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Governor Rosselló Nevares Signs Economic Development Measures into Law
July 11, 2017
Today Governor Ricardo Rosselló Nevares signed three legislative measures that seek to boost the economy and create new jobs in Puerto Rico, with special emphasis on small and medium enterprises (SMEs).
These measures –introduced by the Executive– include House Bill 878 amending Act 20-2012; and Senate Bills 369 and 284 amending Act 22-2012, and Act 73-2008, respectively.
“In the Plan for Puerto Rico, we committed to encourage SMEs and promote innovation and technology. By signing these measures we continue to strengthen Puerto Rico as an investment destination and foster service export”, the Governor said.
Amendments to Act 20-2012 allow more people to invest in Puerto Rico by relaxing the requirements for passing decrees. They also eliminate the minimum requirement of five employees to export services from Puerto Rico through local companies, thus allowing small and medium-sized enterprises to qualify.
Moreover, they allow physicians to use incentives in order to provide telemedicine and medical tourism services, which makes it more attractive for medical professionals to practice on the Island.
The conference was attended by architect Ricardo Álvarez-Díaz and Cristina Villalón, owners of a construction, design and architecture company that, through Act 20, has been able to export services to the Middle East, Panama and New York, among others, in addition to increasing their payroll from 7 to 15 employees.
“For us, Act 20 has been a mechanism to redirect our efforts towards exporting our services. However, the minimum employee requirement often discouraged many professionals, since most of them are individual practitioners. The recently passed amendment paves the way for most of them to create new professional opportunities instead of becoming yet another name on the list of people leaving Puerto Rico”.
Meanwhile, the amendments to Act 22-2012 seek for resident investors to make an annual contribution of $ 5,000 to nonprofit organizations operating in Puerto Rico. In addition, they eliminate bureaucratic requirements that hindered applications for incentives under the Act.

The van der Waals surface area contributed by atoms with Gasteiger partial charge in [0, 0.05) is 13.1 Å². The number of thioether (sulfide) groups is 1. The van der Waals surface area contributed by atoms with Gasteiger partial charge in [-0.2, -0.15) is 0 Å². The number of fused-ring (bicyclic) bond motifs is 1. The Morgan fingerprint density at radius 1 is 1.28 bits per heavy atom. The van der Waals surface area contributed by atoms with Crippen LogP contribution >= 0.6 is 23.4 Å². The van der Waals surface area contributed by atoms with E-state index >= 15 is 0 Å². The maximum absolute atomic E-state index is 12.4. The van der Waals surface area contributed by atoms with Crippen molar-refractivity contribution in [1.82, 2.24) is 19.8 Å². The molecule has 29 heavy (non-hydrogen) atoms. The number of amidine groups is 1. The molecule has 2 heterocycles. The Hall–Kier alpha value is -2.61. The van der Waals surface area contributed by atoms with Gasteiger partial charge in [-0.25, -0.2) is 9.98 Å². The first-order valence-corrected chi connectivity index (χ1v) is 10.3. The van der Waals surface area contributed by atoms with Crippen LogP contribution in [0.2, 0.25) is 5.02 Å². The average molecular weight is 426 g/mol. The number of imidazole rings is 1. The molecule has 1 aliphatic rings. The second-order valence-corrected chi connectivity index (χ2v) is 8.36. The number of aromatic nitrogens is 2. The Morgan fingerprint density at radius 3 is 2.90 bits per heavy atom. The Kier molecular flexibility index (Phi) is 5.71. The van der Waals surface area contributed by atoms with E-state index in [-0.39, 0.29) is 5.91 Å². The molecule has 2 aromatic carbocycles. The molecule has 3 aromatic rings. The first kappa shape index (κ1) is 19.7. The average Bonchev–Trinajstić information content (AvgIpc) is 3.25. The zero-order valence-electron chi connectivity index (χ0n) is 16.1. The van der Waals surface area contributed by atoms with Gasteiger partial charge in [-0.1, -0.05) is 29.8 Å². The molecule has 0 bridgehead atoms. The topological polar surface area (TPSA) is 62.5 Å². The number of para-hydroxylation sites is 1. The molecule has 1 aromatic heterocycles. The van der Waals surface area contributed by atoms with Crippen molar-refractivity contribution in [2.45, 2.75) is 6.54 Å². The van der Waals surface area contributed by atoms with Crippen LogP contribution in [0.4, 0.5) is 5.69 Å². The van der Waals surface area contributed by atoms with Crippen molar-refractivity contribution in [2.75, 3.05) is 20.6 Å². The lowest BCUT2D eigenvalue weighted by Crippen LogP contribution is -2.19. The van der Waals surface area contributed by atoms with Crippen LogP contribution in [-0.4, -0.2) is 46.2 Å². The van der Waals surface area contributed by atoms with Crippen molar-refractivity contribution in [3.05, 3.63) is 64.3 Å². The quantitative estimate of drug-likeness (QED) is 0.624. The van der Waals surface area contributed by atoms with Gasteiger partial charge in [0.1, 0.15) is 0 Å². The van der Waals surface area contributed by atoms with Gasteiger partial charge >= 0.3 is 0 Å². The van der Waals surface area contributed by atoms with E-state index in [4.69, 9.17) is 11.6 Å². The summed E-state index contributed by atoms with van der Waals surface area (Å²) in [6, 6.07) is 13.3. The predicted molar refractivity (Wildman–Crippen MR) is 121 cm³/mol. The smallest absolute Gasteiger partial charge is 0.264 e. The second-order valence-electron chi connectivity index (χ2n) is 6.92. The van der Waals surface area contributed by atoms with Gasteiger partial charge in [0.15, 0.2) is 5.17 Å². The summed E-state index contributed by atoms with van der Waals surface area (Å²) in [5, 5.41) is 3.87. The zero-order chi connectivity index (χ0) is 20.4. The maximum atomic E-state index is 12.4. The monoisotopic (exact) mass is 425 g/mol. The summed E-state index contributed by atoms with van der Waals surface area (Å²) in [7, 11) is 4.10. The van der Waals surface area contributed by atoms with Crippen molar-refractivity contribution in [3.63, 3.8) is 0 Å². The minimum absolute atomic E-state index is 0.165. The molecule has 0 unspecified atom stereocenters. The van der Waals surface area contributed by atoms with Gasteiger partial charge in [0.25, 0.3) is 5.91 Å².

In turn, Yadira Valdivia, a spokeswoman for Centros Sor Isolina Ferré –a non-profit organization that works with the most disadvantaged communities– stressed that the amendments to Act 22 establish a formal mechanism for this group to undertake social responsibility actions thus contributing to Puerto Rico’s social and economic development by strengthening non-profit organizations.
Finally, amendments to Act 73-2008 encourage economic investment in research and development (R&D) by allowing companies that operate with federal grants –particularly SMEs and startups– to be awarded tax credits under the Act.
Also, Act 73-2008 allows for 10 percent of the monies of the Special Economic Development Fund to be earmarked for special incentives to establish programs encouraging and promoting investment in innovation, science, and technology; export of goods and services in the fields of innovation, science and technology; and training for SMEs.
The Secretary of Economic Development and Commerce, Manuel A. Laboy Rivera, stated that “these amendments are intended to create a program to target incentives and efforts at the development of a high-impact local business class with export potential in strategic areas such as aerospace, aeronautics and advanced manufacturing. For this reason, 10 percent of the economic incentives associated to the Puerto Rico Economic Development Fund is reserved for local companies and SMEs”.
“At the same time, Puerto Rico’s transition towards an economic development model based on the knowledge and innovation economy will be promoted using Puerto Rico’s most attractive incentive: the research and development tax credit under this statute”, added Laboy Rivera.
Rosselló Nevares further added that “these three measures foster investment, development and economic activity in Puerto Rico. In the first six months of our administration, besides addressing the inherited fiscal crisis, we have focused on economic development and on introducing reforms that will make Puerto Rico more competitive to attract investment and encourage the growth of our business community on the Island”, said the chief executive.
The Governor continued that these measures are added to others already approved, such as the amendments to the Public-Private Partnerships Act, the Destination Marketing Organization (DMO), the Enterprise PR, the Labor Reform and the Permit Reform. He also pointed out that the Tax Reform is about to be announced, and that the Energy Reform is on its way so that the Island will once again become an investment attraction to both locals and foreigners.
During the signing of the act, the Governor was joined by Senators Zoé Laboy and Migdalia Padilla, Representatives Antonio “Tony” Soto and Víctor Parés, the Secretary of Economic Development, Manuel Laboy, as well as the Executive Director of the Trade and Export Company, Ricardo Llerandi.